|Name at birth:||Michael Stanley Kibbee|
|Date of birth:||February 5, 1964|
|Place of birth:||Brockville, Ontario, Canada|
|Date of death:||March 8, 1997|
|Place of death:||Toronto, Canada|
|Resting place:||Toronto Necropolis, Canada|
|Submitted by:||Gerald Hannon|
Lives Lived – The Globe and Mail, March 20, 1997 – by Gerald Hannon
Michael Stanley Kibbee, M.Sc., P.Eng.
Born in Brockville, Ontario, February 5, 1964.
Grew up in Sault Ste Marie, Ontario.
Died in Toronto March 8, 1997, of Hodgkins Disease.
I measure the beginning of the days of his dying by the sweet smell of pine boards, freshly cut, stacked neatly in the hallway of his apartment. He was an engineer, and when he learned he was dying of cancer he coped by making his death a project: he would design and build his own coffin. He was an engineer, but he was also a gay man. He said he could not bear the thought of leaving this world in some tacky commercial box, all plush and brass and gee-gaws. He insisted on simple pine, and he designed the pattern and angling of the boards, specified a lining of unbleached, raw cotton, bridled at the suggestion he be buried in a suit, asked only to be shrouded in that same raw fabric.
He had the startling individuality of a man who had never owned a television. He had the not always endearing social awkwardness of a man who had never read fiction. That lapse frequently led him to believe that people would behave reasonably, if only they knew the facts, and I would say, “oh Mike, read some stories, it’s fiction gets you truth” and he would just wince and we would segue into half a night sometimes of argument and laughter and he would try to explain to me, with his meticulous little ink drawings, how a two-stroke engine worked and I would play him some music I loved and more often than not we would end up in a paroxysm of perfect geekiness about computers and the Internet, a passion we shared. His geekiness could be stellar: he yelped with glee when the Globe and Mail published his Morning Smile submission (“What do seagulls use to write their letters? Birdperfect”).
But it was geekiness with sex appeal too: he was a handsome man, and he knew it, and he favoured plaid shirts, and jeans, and a black bomber jacket, no matter how cold the weather. He lived his final days in a tiny rented house, just nine feet wide, not much bigger than a garage, and half of what might have been called the living room was consumed by a motorcycle he thought too beautiful to ride. He owned a second, though, and took friends on nerve-shattering, late-night freeway runs, never quite noticing, I think, how their exhilaration was tinged with more than a little terror. He also owned a small boat, a Zodiac inflatable. He would indulge my passion for fireworks by taking me out on the water to watch the Symphony of Fire, and the first time we did that we never noticed that we’d come unmoored, and had drifted past the police safety line, and into the danger zone, where the sky writhed with fire just above our heads. He tried never to own more than two plates, two bowls, two forks, two knives, two spoons and two drinking glasses: but the glasses had to be crystal, and had to come from Ashley’s.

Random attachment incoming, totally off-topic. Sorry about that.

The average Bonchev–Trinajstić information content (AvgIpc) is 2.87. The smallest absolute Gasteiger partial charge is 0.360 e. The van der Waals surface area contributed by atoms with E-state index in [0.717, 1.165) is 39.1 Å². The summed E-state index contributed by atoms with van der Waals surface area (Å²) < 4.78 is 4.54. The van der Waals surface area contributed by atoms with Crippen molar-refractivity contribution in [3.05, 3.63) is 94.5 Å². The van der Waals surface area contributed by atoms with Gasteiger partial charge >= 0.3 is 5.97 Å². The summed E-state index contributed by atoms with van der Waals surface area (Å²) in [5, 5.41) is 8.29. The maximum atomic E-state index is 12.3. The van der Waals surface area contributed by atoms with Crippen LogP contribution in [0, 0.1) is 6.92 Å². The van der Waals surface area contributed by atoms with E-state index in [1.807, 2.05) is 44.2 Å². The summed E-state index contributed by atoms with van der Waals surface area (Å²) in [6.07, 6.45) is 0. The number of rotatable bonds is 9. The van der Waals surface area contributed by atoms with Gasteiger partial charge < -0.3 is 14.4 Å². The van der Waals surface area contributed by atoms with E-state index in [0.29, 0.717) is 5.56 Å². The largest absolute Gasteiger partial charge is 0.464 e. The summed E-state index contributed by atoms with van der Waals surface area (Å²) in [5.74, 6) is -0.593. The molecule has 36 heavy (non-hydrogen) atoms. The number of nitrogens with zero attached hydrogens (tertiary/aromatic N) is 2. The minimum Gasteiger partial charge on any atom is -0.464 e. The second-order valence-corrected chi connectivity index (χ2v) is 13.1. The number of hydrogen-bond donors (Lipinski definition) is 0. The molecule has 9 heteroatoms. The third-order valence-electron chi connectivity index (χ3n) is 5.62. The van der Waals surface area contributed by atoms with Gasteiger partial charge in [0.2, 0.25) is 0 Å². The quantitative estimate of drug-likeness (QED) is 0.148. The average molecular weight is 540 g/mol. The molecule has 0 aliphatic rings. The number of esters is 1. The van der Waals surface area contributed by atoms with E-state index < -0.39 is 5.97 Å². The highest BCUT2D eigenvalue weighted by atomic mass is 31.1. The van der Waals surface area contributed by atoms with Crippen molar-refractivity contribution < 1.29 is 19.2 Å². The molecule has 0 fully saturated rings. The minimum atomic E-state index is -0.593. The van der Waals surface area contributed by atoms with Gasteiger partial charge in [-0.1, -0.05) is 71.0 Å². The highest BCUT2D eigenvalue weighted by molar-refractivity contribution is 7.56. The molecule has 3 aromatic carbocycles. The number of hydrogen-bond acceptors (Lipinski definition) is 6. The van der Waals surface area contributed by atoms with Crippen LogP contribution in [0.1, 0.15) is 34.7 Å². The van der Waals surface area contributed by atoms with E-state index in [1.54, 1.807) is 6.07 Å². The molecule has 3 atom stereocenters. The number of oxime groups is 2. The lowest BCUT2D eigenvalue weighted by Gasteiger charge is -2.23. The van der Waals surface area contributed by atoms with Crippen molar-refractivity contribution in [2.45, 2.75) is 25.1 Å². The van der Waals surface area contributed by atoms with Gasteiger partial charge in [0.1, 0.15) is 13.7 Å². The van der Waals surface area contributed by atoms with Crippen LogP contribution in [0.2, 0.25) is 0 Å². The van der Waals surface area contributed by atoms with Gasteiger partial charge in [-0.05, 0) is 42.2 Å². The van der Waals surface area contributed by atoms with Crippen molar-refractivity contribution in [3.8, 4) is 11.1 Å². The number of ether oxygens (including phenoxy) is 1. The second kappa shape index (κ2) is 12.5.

His work as an engineer was a closed world to me, but his eccentrically creative solutions (sometimes to problems that were thought not to have any) dazzled his colleagues. When his Hodgkins returned, after a three-year remission, he was working on the Hibernia project in Newfoundland. He was the youngest engineer ever hired to do so.
He returned to Toronto then, for a bone-marrow transplant and one last painful round of chemo and radiation. It didn’t work, but it bought him some time. He began to design his coffin. And he began the development, with his friend Steve Brauer, of what would become the World Wide Cemetery. It was a stroke of genius. It meant that a son, now living in Australia, say, could “visit” his father’s grave just by turning on a computer, even though the body may have been physically interred in Canada. Visitors could leave “flowers”: typically a short poem, or message of condolence. The site could have photographs, sound clips, even short video clips. The wonderful interconnectivity of the Web made it easy to link deaths (and the marvelous details of lives) of family members who may have died years apart and in different countries.
The project attracted international media attention. The Discovery Channel* in the U.S. filmed him for a segment on Death in America, and newspapers in Europe and the United States did features on this skinny, wasting young man, working so feverishly to complete a project he saw as his memorial and legacy.
When he began it, he did not think he had much time, and he hoped that it would be complete enough when he died that it could be inaugurated with his “burial.” But one of those unpredictable cancer remissions happened, and when it was clear that he was going to live for a while longer, I brought up, gently, that maybe he wouldn’t be the first one in the cemetery after all.
“Oh I know,” he said, with that antic smile that carried us through one more summer of remission; one more summer of headlong motorcycling that would wrap the midnight city round us like a flag; one more summer of drifting too far out into a lake that mirrored a sky weeping with fire. “Oh, I know,” he said, “I know. Isn’t that a bummer!”
*Although this is the text as it originally appeared in The Globe and Mail, we were in error in saying that the documentary was made for the Discovery Channel. It is in fact a project of World Productions producer/director, J.R. Olivero.